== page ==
ocus on your customers and build a team of champions. You must have the burning desire to win, and ensure you go into ventures that could change your names for the better”.

Concluding Attah, described Forever Combo Pack as a Pack of Fortune, saying FBOs must stay focused so they can recognise their opportunity when it shows up.

However, in his closing remarks, Maduka, explained that if he, with his humble beginning, could sit in the board of two Nigerian banks for 12 years, serve as Chairman, Credit Committee of Access Bank, stand on a podium at the United Nations, comprising 170 countries to speak on Youth Entrepreneurship, there was no one who could not make it. He said, however, that like any worthwhile endeavour, there were rules that must be obeyed, even in Forever business.

Maduka said selling remained the most difficult thing to do in life. “You will be challenged by anything you do”, adding that the Igbo had enterprising spirit that distinguished them from other people. “To the Igbo, shop is part of our religion”, he said, stressing that with vision, courage, and hard work, anyone could succeed.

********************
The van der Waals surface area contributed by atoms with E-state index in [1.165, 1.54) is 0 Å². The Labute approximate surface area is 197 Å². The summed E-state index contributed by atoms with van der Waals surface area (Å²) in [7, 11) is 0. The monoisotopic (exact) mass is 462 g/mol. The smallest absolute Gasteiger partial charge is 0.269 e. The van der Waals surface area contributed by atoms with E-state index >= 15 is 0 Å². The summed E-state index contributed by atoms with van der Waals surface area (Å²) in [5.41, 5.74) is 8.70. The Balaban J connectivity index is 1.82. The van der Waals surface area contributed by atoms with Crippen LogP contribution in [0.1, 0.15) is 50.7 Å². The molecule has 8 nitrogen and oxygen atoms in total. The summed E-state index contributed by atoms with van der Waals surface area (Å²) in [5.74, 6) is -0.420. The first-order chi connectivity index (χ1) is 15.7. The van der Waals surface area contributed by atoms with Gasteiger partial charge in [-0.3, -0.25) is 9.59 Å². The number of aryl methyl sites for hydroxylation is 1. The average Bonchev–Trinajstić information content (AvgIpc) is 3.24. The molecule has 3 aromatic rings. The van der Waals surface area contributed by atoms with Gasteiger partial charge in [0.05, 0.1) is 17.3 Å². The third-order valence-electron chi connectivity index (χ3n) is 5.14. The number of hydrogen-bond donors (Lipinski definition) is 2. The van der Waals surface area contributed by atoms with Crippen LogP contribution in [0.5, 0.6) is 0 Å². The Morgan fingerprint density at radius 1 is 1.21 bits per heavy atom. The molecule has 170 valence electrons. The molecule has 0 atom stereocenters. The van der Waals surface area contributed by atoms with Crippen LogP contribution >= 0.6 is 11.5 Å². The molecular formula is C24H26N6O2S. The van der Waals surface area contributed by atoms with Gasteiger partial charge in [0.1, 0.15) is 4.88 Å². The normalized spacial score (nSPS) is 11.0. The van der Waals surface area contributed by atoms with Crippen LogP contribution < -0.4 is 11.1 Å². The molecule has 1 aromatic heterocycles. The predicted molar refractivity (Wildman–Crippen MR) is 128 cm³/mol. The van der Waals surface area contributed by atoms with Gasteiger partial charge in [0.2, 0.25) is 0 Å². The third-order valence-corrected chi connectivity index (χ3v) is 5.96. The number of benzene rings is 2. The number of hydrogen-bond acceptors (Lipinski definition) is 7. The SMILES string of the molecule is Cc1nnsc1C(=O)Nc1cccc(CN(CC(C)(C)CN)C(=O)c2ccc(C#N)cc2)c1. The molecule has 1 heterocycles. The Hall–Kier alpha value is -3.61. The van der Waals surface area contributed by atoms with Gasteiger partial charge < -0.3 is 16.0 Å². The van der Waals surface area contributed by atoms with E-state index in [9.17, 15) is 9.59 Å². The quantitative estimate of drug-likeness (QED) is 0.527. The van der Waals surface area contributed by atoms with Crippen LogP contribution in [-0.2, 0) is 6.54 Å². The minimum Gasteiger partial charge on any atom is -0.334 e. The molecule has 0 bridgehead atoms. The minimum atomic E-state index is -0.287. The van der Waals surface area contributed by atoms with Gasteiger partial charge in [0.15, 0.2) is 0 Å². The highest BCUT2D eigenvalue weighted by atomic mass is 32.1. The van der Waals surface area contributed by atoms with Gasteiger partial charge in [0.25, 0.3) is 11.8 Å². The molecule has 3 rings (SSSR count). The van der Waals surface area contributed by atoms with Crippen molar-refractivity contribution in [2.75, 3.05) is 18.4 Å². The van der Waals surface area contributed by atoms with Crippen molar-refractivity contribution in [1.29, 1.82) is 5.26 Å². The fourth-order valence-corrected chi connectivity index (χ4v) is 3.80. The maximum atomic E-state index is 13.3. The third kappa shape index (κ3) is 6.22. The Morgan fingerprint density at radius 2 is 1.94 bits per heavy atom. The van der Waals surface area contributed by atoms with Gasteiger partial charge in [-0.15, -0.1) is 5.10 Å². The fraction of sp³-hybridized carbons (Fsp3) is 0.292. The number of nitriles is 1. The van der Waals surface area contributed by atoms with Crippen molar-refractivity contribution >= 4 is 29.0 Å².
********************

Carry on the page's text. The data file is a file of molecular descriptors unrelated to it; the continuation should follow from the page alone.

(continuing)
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He urged young people to look out for gaps that exist in the service sector. “When you fill the gaps that exist in service, you will not be running after money, money will be running after you”, he said. Despite the topsy-turvy of his life, Maduka said he still preferred the art of apprenticeship, as it prepared young people to appreciate the ups and downs of life and business.